Posted by Nanc
A big part of my Honduras trip is volunteering and charity. Not only giving my time, money and energy, but what we bring to the villagers is also an important part of our trip. We bring them items that are difficult to get in their region, like toothbrushes, non-lye soap, and tools.
Another item to bring is quilts. Although freezing temperatures isn’t a scare, comfortable bedding is hard to come by. In fact, the only comfort from a concrete floor I’ll get while sleeping is from the quilts I can bring.
So I got some material that I had on hand, hit the thrifts for blankets, and went about making a couple quilts.
I was able to sew up three quilt tops in two days. (Yikes, was my sewing machine smokin’!) True, these aren’t the perfect quilts that you’ll find at stores or made by anyone’s grandma, but they’re simple and put together well.
Although the colors didn’t come out in the photo, this quilt is made up of richly colored and feeling upholstery fabrics. The long strips of solid color are chocolaty brown corduroy. The backing was some plain brown fabric which kind of felt like a thin wool (but unknown).
Most of the fabric is stuff I had on hand; scraps from previous quilts (already cut to size), bits from my grandma’s stash, and discontinued fabric samples on super clearance (purchased about 1 year ago). As I stated, batting and backing are thrift score linens (all in good shape). So these are bargain quilts!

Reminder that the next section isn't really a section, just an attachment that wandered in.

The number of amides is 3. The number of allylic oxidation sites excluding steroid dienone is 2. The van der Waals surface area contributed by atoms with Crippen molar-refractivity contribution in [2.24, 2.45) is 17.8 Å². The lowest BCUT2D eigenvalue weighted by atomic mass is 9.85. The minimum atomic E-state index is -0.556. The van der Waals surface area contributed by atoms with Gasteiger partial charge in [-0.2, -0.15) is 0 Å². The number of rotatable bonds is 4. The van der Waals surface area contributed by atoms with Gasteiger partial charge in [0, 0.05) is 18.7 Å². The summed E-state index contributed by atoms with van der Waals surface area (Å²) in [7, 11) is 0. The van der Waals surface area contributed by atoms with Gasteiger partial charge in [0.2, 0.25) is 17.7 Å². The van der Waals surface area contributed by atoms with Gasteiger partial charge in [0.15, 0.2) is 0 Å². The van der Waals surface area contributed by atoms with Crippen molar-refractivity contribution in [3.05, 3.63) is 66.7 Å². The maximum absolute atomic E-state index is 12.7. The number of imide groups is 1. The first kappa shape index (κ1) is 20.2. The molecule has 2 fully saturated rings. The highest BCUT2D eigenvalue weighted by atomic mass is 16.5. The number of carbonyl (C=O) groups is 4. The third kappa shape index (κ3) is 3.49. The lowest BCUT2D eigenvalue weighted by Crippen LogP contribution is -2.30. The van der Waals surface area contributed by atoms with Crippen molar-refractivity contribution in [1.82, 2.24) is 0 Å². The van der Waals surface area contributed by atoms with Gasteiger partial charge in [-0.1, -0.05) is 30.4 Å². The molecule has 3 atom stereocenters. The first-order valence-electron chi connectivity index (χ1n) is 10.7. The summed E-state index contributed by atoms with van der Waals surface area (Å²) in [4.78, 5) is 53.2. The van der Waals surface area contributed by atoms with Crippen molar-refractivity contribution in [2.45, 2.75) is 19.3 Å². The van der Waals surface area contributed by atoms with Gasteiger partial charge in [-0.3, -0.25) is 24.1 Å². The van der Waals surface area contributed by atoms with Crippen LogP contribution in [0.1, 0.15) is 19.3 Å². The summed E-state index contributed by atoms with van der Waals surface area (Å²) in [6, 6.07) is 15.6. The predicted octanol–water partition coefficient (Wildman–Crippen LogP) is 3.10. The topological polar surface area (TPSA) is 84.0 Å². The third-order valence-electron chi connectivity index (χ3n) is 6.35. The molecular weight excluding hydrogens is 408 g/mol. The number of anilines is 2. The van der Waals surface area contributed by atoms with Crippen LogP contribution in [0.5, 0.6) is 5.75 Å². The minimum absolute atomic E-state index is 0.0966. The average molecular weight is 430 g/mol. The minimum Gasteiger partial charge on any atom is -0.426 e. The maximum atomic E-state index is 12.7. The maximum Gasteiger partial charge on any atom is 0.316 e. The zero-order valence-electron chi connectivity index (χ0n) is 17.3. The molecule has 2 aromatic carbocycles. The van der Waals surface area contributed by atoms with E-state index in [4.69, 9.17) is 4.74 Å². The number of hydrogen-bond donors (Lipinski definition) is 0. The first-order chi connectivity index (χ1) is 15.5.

This second quilt has a more feminine look to it. It’s made up of (again) upholstery fabric samples cut into blocks. There were mostly plaids, but a few solids and some flowers give it a lighter face. The back on this one is an even more hideous pink and orange striped fabric that reminds me of a circus tent, but should hold up well.
The third and final quilt in this list is both my favorite and most hated. Most of the squares I had on hand from a previous quilts, so it was just a matter of sewing them together. Because I didn’t want to make more work than what was necessary (and all those small squares together would make your eyes hurt), I threw in some strips of blue prints (but not obnoxious prints). And viola!
That was the easy part. When it came to the backing, I had found a Tonka® sheet that looked like construction blue prints. It was a little thin, so I used two blankets as batting instead of just one. While sewing the edges together, there was some moving and shifting. Not good. I was able to work with the damage, but by no means is this a blue ribbon quilt.
All in all, I had a good time making these. I’ve been knitting up such a storm that my sewing machine was getting dusty. When I get back, I’ve got to figure out a way to work on both of my loves. (Oh… and Matty, too.)
Bonus for sticking around this long… a couple of pix of our new flower boxes. Sure, the plants are still a bit small, but they’re loving this Texas heat and sun, and are bursting forth in glory!